The Rainbow Covenant & the Planet
Although we often first learn the story of Noah as children, as if it is just a colorful tale of a floating zoo, it is actually a terrifying story of destruction, chaos, and survival. After Noah, his family, and the animals survive the Great Flood, God chooses the rainbow, an existing natural phenomena, as the sign of a covenant of forbearance not just with one person or even a nation, but with the entire planet.
In our own days, with thousands of species endangered and being destroyed, with global climate change threatening the future of human civilization, the importance of a covenant with the whole planet–humans, animals, and plants–has new meaning. Now it is we human beings who must urgently make a covenant with all living things, not to destroy them from our greed and exploitation. Rabbi Arthur Waskow of The Shalom Center has made the Rainbow Covenant a central message of his teachings about imperative of to act for the future of the planet. Each of us must do our own part, not just in individual action but in urgent collective action, to protect the delicate ark of our planet floating in the vast sea of space.
Rabbi Waskow has conveyed a modern-day Haftarah like a modern prophetic message about the meaning of the Rainbow. Rabbi Zalman Schachter-Shalomi translated this powerful message into Hebrew.
אליכם אקרא להאיר את כל צבעי הקשת
להרים נס נראה לכל רואה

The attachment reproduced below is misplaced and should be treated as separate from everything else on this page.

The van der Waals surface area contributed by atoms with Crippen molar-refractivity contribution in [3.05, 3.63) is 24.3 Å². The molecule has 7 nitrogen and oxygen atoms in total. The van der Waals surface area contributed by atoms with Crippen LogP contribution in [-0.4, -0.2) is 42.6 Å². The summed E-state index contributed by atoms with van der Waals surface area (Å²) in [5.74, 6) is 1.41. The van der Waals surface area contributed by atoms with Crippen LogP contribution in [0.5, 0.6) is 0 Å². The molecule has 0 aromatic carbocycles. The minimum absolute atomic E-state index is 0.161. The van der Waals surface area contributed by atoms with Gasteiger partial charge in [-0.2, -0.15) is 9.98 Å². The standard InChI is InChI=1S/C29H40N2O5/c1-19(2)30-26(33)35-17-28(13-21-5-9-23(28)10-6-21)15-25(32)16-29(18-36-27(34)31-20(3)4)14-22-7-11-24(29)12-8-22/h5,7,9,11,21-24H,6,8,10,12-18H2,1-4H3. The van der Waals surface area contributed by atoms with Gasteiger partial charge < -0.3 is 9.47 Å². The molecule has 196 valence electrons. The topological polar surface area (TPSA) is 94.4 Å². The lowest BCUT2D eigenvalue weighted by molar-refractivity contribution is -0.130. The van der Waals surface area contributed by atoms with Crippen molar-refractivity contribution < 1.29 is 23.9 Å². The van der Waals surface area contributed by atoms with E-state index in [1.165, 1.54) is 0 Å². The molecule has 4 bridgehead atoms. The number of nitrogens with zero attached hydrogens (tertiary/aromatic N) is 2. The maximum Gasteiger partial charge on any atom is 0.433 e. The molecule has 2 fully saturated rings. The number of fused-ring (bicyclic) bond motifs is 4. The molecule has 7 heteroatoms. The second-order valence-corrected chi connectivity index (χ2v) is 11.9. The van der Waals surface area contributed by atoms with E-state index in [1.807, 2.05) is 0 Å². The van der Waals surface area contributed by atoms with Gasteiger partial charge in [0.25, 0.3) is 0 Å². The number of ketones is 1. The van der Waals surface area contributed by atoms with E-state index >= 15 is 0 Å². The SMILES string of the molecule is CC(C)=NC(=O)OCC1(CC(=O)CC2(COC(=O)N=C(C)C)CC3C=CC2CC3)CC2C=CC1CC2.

דגל הברית ביני ובין בני נח ונעמה
ולכל נשמה החיה עלי אדמות
כדי שלא ישבות לעולמי עד
זריעה וקציר קור וחום:
קיץ וחורף לילה ויום לא ישבותו:
I call you to light the colors of the Rainbow,
To raise once more before all eyes
That banner of the covenant between Me,
and all the children of Noah and Naamah,
and all that lives and breathes upon the Earth—
all the days of the earth, shall
sowing and harvest,
cold and heat,
summer and winter,
day and night
–from the Rainbow Haftarah, by Rabbi Arthur Waskow, Hebrew by Rabbi Zalman Schachter-Shalomi
Another recognition of the Rainbow Covenant is the observance of Rainbow Day, the day Jewish tradition has it that Noah and his family left the Ark. Look on a Jewish calendar for Yom Yerushalayim (Jerusalem Day) and Rainbow Day will be the day before. Here are some resources for Rainbow Day from Rabbi David Seidenberg, which can also be used when reading the Torah portion of Noah’s Ark or whenever you want to explore the themes of the Rainbow and world ecology.
Photo at left by Adam Segulah Sher.